‘Home Alone’ sweet home
One homeowner’s dream becomes a custom-built reality — inspired by traditional design, family-friendly conveniences and an early ’90s movie set.
Two polished silver and beaded glass chandeliers light the kitchen, which is decked with Calcutta marble countertops and beveled subway tile to complement the white cabinetry and coffered ceiling. The kitchen and living room are tied together with quartersawn oak floors, planked in varying widths and sizes. The kitchen ceiling inspired the rest of the space’s design.
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For Ashley Bray, opportunity had come knocking at what seemed the perfect time.
After living in Bixby for several years in a home she helped design, Bray felt it was time for a change. She wanted a warm, kid-friendly dwelling where she could raise a family and potentially live for the rest of her life. In 2008, the opportunity arose to purchase land in south Tulsa, and Bray decided the moment was right to build her perfect dream home.
Single at the time, Bray decided to build with herself in mind. She was inspired by the classic looks of the “Home Alone” house.
“It was always my favorite house,” Bray says of the 1920s Georgian-style home featured in the 1990 Chris Columbus film. “I just love that classic look because they just don’t really build it anymore.”
With the famous set in mind, Bray set out to build her house with the help of Duvall Architects. Architect John Duvall worked with Bray to achieve the desired look on the outside while Melissa Bean worked to complete the interior. (Bean has since opened her own design firm, Austin Bean Design Studio, with partner Bailey Austin).
Bray pored over house plans, gathering elements from classic, Georgian and colonial styles. Bean then transferred onto paper the specific design elements from her ideas and inspirations, all consistent with Georgian style. Bray wanted a paradise just for her — a home that included a family-centered living space, a dream kitchen, unique features, plenty of outdoor living space and a master suite that any woman would love to call her own.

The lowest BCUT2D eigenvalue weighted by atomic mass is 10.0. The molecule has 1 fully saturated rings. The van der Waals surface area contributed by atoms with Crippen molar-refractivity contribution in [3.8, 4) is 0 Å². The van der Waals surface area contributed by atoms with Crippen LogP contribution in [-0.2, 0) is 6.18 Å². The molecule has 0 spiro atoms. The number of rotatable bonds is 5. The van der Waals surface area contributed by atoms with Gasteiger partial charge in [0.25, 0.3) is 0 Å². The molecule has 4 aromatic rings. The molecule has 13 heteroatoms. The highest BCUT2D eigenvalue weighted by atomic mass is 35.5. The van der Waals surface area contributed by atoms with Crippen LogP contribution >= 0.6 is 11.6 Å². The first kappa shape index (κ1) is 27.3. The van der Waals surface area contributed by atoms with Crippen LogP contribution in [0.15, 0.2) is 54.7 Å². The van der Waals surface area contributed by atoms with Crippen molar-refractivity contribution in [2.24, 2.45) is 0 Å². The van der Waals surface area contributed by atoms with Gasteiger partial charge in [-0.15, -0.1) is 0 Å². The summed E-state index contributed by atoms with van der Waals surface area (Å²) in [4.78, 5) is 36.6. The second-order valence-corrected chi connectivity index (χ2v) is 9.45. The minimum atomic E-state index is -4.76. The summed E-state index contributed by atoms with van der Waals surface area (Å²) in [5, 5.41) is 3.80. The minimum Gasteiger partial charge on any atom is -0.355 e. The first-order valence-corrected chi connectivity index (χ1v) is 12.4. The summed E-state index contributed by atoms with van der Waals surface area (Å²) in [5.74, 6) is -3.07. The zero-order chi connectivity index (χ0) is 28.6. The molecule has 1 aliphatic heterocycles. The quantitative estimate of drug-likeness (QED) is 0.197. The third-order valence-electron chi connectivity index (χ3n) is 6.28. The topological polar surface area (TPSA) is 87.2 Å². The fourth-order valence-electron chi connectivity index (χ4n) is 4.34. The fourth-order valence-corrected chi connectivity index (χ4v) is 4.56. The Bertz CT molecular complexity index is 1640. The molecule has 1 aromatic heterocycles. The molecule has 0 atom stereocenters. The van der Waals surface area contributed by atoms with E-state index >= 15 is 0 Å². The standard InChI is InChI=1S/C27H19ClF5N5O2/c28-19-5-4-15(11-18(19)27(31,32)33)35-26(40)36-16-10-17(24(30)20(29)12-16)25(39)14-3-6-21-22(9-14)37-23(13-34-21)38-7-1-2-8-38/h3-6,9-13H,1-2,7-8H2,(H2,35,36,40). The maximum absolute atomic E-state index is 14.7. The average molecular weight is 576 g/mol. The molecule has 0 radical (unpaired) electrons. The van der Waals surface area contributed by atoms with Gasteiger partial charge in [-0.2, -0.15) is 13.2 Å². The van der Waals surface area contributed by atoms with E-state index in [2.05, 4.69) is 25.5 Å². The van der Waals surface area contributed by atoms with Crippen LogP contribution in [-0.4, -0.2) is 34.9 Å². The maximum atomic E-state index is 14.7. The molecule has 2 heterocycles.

As the planning progressed, it was finally time to begin construction with BMI Properties.
The building process took almost two years, partly because of the time involved in prepping the undeveloped, wooded home site.
Around the same time Bray was breaking ground on her dream home, she began dating Daniel, who would become her husband in October 2010. Their son was born when the home was nearing completion.
“During construction I was miserably pregnant,” Bray says. “Mel took the reins, and she did what I needed her to do.”
As the saying goes, life waits for no one. With plans already in place, the couple moved forward to create Bray’s dream.
Attention to detail is evident throughout the 8,400-square-foot home.
“We did a lot of things in here the right way, not the easy way,” Bean says.
One example is the kitchen’s coffered ceiling, which both Bray and Bean say launched much of the design inspiration in the downstairs living space that includes the kitchen, informal dining area, hearth room and living room.
The four spaces also are a reflection of Bray’s goal to make the home an inviting retreat. Each of the spaces has characteristics of its own, from the brick floor and commanding stone fireplace in the hearth room, to the custom armoires in the living room, to the handcrafted cabinetry and beveled marble subway tile in the kitchen. All of these elements contribute to the overall cohesiveness and the updated, traditional aesthetics of the home.